Furry naughty chat

28-Mar-2019 16:56

My starting point was to choose the size of the green/inside container first since that was where the cat would actually be sleeping.

Containers like these are usually measured in “gallons”, but that’s not how I originally was thinking.

Then, I bought a container that had about that same space in length and width.

It was small: roughly 11 inches wide by 14 or 15 inches long and about 10 or 11 inches high.

The package of insulation was about 15” wide by 48” tall and contained several 1/2” thick sheets.

If your store doesn’t carry the same brand or size, that’s fine.

As you can see in the picture below, the grey container is larger than the green one. The green container is made of a very hard plastic.

As you will see in the instructions below, if I had to build another of these shelters I wouldn’t use another hard plastic container like the one pictured. The plastic grey container was perfect and cut without cracking.

The goal is to give the animal a dry, safe place to sleep and that’s it.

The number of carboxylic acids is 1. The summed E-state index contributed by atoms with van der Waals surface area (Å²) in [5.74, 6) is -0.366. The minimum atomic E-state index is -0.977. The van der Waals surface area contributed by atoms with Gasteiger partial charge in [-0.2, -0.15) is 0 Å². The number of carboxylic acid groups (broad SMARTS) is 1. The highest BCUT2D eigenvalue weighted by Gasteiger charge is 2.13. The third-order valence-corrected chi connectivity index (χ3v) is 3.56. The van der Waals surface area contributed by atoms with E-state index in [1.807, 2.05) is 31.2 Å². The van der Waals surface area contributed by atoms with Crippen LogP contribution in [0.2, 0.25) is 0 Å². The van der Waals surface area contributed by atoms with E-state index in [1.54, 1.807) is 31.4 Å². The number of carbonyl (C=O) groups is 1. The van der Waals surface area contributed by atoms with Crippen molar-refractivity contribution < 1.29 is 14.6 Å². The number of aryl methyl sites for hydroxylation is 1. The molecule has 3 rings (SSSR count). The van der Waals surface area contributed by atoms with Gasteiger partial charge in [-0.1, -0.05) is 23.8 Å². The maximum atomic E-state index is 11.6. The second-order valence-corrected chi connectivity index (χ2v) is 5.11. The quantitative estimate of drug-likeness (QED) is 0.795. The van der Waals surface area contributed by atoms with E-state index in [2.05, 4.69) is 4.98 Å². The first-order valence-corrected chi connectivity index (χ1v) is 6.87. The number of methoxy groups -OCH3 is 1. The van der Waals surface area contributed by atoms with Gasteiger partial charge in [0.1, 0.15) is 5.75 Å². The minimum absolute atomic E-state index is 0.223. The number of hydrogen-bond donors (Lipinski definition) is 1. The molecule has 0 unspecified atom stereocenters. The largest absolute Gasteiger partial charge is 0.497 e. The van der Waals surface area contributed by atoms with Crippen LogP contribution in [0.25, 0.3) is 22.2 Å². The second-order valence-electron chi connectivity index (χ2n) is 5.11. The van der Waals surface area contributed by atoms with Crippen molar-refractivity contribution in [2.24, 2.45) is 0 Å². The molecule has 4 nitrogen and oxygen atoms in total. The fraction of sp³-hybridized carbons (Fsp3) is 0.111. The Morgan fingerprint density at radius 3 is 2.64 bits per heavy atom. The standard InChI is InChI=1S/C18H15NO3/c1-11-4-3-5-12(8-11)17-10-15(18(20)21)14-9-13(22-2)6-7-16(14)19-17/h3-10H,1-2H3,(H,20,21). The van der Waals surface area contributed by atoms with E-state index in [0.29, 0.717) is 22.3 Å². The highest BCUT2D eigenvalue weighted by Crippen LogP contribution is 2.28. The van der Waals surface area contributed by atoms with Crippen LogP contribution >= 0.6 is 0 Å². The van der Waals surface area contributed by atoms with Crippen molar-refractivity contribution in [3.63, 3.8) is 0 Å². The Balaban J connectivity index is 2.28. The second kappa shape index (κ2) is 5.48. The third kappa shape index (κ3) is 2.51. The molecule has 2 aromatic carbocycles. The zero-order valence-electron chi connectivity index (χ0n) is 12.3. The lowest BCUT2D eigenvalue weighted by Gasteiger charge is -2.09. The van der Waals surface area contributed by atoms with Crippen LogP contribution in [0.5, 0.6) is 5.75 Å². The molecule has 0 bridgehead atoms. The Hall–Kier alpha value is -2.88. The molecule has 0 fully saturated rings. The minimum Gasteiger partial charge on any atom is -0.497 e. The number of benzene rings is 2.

I simply chose the size of the grey Outer Container so it could hold the inside container with room to spare for insulation.

I’ve long since thrown away the receipt and label for it, but it’s a “Latching Tote” made by Sterilite. There is no “one size fits all” container that I can recommend because you probably have different places to shop than we do in Northeast Ohio. (Although if the outer container had been some bright neon color, I would have bought some brown or green spray paint for it.)Since one container was going to sit inside the other, I needed a clean, safe way for the cat to get in and out of the final shelter.

So, late in 2010, I decided to build an outdoor cat shelter for her.

We live in Northeast Ohio, and the winters can get rather brutal and cold.Hi, “Dad” here with a report on how I built an outdoor cat shelter for Mama Rose.